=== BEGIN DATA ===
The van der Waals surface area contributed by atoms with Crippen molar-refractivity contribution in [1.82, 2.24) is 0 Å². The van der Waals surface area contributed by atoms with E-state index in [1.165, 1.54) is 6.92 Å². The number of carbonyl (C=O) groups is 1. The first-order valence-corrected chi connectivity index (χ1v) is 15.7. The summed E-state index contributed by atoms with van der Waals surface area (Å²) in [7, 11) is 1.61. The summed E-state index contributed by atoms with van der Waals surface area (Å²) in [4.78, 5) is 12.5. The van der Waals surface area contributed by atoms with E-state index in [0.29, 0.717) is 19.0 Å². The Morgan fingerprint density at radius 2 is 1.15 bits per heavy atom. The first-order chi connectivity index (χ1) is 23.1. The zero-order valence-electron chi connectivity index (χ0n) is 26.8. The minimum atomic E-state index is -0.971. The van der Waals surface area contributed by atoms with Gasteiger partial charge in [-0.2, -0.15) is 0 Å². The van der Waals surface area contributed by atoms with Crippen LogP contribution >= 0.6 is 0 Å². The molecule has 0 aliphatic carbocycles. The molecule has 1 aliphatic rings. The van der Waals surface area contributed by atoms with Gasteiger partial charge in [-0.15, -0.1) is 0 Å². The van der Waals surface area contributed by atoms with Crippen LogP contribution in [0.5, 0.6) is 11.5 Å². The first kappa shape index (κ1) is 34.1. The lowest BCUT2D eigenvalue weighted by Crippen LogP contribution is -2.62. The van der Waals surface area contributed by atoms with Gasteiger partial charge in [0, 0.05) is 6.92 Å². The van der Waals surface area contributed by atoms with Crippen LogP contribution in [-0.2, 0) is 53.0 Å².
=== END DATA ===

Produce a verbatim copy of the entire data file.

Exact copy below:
The van der Waals surface area contributed by atoms with Crippen molar-refractivity contribution in [1.82, 2.24) is 0 Å². The van der Waals surface area contributed by atoms with E-state index in [1.165, 1.54) is 6.92 Å². The number of carbonyl (C=O) groups is 1. The first-order valence-corrected chi connectivity index (χ1v) is 15.7. The summed E-state index contributed by atoms with van der Waals surface area (Å²) in [7, 11) is 1.61. The summed E-state index contributed by atoms with van der Waals surface area (Å²) in [4.78, 5) is 12.5. The van der Waals surface area contributed by atoms with E-state index in [0.29, 0.717) is 19.0 Å². The Morgan fingerprint density at radius 2 is 1.15 bits per heavy atom. The first-order chi connectivity index (χ1) is 23.1. The zero-order valence-electron chi connectivity index (χ0n) is 26.8. The minimum atomic E-state index is -0.971. The van der Waals surface area contributed by atoms with Gasteiger partial charge in [-0.2, -0.15) is 0 Å². The van der Waals surface area contributed by atoms with Crippen LogP contribution >= 0.6 is 0 Å². The molecule has 0 aliphatic carbocycles. The molecule has 1 aliphatic rings. The van der Waals surface area contributed by atoms with Gasteiger partial charge in [-0.15, -0.1) is 0 Å². The van der Waals surface area contributed by atoms with Crippen LogP contribution in [0.5, 0.6) is 11.5 Å². The first kappa shape index (κ1) is 34.1. The lowest BCUT2D eigenvalue weighted by Crippen LogP contribution is -2.62. The van der Waals surface area contributed by atoms with Gasteiger partial charge in [0, 0.05) is 6.92 Å². The van der Waals surface area contributed by atoms with Crippen LogP contribution in [-0.2, 0) is 53.0 Å².